1568 - The Bishop\'s Bible
The widespread popularity of the Geneva Bible after its publication in 1560 made deficiencies in the text of the Great Bible all too obvious.
This highlighted the need for a version acceptable to the church. With the single exception of the Geneva Bible, the text of available English Bibles had been largely the work of individual translators. Their accompanying notes and commentaries conveyed many individual and often unpopular viewpoints.
During the reign of Henry VIII, an English translation prepared under the supervision of the Bishops was proposed. At that time nothing came of this proposal, but in 1561, three years after Elizabeth I ascended the throne, Archbishop Parker submitted another proposal for a new translation. This time, a group of Bishops were assembled to prepare a new version, which was to have "no bitter or controversial annotations to the text". They were not to express any preference for one school of thought and offensive expressions were to be modified. The result was the Bishop\'s Bible, first printed in 1568. Archbishop Parker edited the text. The list of scholars who worked on the Bishop\'s Bible was shown to the Queen and her chief minister, Lord Cecil ahead of time. No doubt to make them more diligent and ensure that the outspoken Calvinist tone of the notes in the Geneva Bible was not part of this new version.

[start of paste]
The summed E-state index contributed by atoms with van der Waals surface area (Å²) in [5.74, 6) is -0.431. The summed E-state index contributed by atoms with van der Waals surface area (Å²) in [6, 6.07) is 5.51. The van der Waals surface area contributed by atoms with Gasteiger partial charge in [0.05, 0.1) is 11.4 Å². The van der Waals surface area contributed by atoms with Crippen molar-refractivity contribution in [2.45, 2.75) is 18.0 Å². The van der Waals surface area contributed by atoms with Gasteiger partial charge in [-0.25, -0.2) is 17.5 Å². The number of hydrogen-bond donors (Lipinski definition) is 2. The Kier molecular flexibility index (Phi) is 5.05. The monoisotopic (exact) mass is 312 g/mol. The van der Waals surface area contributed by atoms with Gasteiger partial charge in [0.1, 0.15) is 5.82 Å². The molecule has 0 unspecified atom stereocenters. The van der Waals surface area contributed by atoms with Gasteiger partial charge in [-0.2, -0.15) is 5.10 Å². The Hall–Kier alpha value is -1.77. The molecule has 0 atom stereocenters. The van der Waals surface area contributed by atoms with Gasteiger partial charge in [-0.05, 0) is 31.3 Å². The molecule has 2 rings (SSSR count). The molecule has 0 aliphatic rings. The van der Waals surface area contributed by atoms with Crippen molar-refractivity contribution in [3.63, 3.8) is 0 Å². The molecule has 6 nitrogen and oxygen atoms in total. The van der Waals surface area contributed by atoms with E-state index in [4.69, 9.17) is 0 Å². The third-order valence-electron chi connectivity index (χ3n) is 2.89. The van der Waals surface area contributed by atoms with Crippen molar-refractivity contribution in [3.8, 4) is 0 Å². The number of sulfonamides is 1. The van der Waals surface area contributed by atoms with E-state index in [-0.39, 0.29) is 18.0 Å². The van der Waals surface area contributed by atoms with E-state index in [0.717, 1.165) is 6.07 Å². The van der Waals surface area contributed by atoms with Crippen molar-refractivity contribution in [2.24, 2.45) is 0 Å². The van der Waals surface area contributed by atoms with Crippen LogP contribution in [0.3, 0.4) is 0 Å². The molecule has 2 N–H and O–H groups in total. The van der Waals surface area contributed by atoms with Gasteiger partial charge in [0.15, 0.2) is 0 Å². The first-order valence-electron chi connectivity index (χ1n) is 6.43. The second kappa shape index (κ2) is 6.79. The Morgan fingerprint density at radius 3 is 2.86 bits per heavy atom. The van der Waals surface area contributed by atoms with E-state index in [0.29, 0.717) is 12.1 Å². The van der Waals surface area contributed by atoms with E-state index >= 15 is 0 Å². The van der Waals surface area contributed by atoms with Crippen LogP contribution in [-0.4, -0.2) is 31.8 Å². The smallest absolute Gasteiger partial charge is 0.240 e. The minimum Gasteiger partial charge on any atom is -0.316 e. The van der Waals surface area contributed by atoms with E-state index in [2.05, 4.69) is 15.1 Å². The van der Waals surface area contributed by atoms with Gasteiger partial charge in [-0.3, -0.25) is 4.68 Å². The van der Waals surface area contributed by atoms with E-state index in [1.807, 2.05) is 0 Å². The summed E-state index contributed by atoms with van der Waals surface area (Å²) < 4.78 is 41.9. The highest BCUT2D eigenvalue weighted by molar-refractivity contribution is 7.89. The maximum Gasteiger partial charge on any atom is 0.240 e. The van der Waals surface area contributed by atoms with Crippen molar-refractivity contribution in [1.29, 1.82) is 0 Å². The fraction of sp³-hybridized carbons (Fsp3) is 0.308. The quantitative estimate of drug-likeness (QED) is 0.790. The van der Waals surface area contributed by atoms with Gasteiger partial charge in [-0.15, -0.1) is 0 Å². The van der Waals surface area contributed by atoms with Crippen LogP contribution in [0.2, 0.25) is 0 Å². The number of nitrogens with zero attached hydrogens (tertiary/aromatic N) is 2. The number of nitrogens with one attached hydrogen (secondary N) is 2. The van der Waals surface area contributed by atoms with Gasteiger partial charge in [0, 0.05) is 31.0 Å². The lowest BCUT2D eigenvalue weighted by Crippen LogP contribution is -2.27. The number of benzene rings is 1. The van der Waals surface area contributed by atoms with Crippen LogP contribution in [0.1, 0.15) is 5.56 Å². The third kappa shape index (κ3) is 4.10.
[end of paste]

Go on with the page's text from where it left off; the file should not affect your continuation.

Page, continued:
The Great Bible was the basis for this new version. Comparisons were made to the Latin texts of the Hebrew Bible prepared by Pagnius, 1528 and Munster, 1539. This method of including the Hebrew text was necessary because none of the Bishops were Hebrew scholars. The second and third editions contained many corrections and revisions. The third edition has a thorough revision of the New Testament. Nineteen editions were published between 1568 and 1606. This number, however, was still less than the Geneva Bible.
The convocation of Canterbury in 1571 ordered that each Archbishop and Bishop "should place a copy in the dining room of his house, each cathedral and, as far as possible, each church should possess a copy".
Source: F.F. Bruce, The English Bible, A History of Translations, Oxford University Press 1961, 234 pp